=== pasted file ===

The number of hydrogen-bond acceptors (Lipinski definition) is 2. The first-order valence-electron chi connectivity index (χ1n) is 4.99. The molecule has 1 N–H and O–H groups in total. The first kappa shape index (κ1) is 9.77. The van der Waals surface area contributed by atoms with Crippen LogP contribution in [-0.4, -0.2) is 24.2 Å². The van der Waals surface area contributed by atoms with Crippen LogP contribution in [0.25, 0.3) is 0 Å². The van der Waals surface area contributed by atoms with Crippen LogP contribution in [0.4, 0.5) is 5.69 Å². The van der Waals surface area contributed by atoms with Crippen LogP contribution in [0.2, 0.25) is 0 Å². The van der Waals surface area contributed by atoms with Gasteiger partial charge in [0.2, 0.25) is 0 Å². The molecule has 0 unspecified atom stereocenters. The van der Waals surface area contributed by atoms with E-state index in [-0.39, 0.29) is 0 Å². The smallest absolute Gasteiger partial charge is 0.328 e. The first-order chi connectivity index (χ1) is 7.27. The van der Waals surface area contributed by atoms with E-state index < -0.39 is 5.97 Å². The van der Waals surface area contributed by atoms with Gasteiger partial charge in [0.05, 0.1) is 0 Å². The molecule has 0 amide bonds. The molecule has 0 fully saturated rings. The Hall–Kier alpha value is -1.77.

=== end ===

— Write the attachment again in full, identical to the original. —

The number of hydrogen-bond acceptors (Lipinski definition) is 2. The first-order valence-electron chi connectivity index (χ1n) is 4.99. The molecule has 1 N–H and O–H groups in total. The first kappa shape index (κ1) is 9.77. The van der Waals surface area contributed by atoms with Crippen LogP contribution in [-0.4, -0.2) is 24.2 Å². The van der Waals surface area contributed by atoms with Crippen LogP contribution in [0.25, 0.3) is 0 Å². The van der Waals surface area contributed by atoms with Crippen LogP contribution in [0.4, 0.5) is 5.69 Å². The van der Waals surface area contributed by atoms with Crippen LogP contribution in [0.2, 0.25) is 0 Å². The van der Waals surface area contributed by atoms with Gasteiger partial charge in [0.2, 0.25) is 0 Å². The molecule has 0 unspecified atom stereocenters. The van der Waals surface area contributed by atoms with E-state index in [-0.39, 0.29) is 0 Å². The smallest absolute Gasteiger partial charge is 0.328 e. The first-order chi connectivity index (χ1) is 7.27. The van der Waals surface area contributed by atoms with E-state index < -0.39 is 5.97 Å². The van der Waals surface area contributed by atoms with Gasteiger partial charge in [0.05, 0.1) is 0 Å². The molecule has 0 amide bonds. The molecule has 0 fully saturated rings. The Hall–Kier alpha value is -1.77.